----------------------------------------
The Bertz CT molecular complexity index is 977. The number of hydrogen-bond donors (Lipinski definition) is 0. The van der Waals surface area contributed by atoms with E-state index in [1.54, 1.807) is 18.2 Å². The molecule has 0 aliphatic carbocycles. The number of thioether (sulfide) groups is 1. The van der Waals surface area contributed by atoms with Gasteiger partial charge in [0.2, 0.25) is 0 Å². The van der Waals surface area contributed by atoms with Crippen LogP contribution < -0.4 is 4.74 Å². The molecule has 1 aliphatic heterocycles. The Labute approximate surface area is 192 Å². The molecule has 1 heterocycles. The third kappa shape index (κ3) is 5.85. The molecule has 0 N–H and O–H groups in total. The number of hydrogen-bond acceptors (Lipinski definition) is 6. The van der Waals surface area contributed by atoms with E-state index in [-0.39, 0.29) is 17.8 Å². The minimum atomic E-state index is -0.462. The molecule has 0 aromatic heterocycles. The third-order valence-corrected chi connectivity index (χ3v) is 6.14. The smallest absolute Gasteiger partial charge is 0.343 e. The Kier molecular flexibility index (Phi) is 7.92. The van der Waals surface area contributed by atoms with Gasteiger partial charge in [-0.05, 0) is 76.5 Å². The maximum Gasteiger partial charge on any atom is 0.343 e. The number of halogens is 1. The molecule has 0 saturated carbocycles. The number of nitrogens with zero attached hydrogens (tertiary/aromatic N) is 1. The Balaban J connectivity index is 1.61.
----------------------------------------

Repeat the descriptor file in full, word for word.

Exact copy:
The Bertz CT molecular complexity index is 977. The number of hydrogen-bond donors (Lipinski definition) is 0. The van der Waals surface area contributed by atoms with E-state index in [1.54, 1.807) is 18.2 Å². The molecule has 0 aliphatic carbocycles. The number of thioether (sulfide) groups is 1. The van der Waals surface area contributed by atoms with Gasteiger partial charge in [0.2, 0.25) is 0 Å². The van der Waals surface area contributed by atoms with Crippen LogP contribution < -0.4 is 4.74 Å². The molecule has 1 aliphatic heterocycles. The Labute approximate surface area is 192 Å². The molecule has 1 heterocycles. The third kappa shape index (κ3) is 5.85. The molecule has 0 N–H and O–H groups in total. The number of hydrogen-bond acceptors (Lipinski definition) is 6. The van der Waals surface area contributed by atoms with E-state index in [-0.39, 0.29) is 17.8 Å². The minimum atomic E-state index is -0.462. The molecule has 0 aromatic heterocycles. The third-order valence-corrected chi connectivity index (χ3v) is 6.14. The smallest absolute Gasteiger partial charge is 0.343 e. The Kier molecular flexibility index (Phi) is 7.92. The van der Waals surface area contributed by atoms with Gasteiger partial charge in [-0.05, 0) is 76.5 Å². The maximum Gasteiger partial charge on any atom is 0.343 e. The number of halogens is 1. The molecule has 0 saturated carbocycles. The number of nitrogens with zero attached hydrogens (tertiary/aromatic N) is 1. The Balaban J connectivity index is 1.61.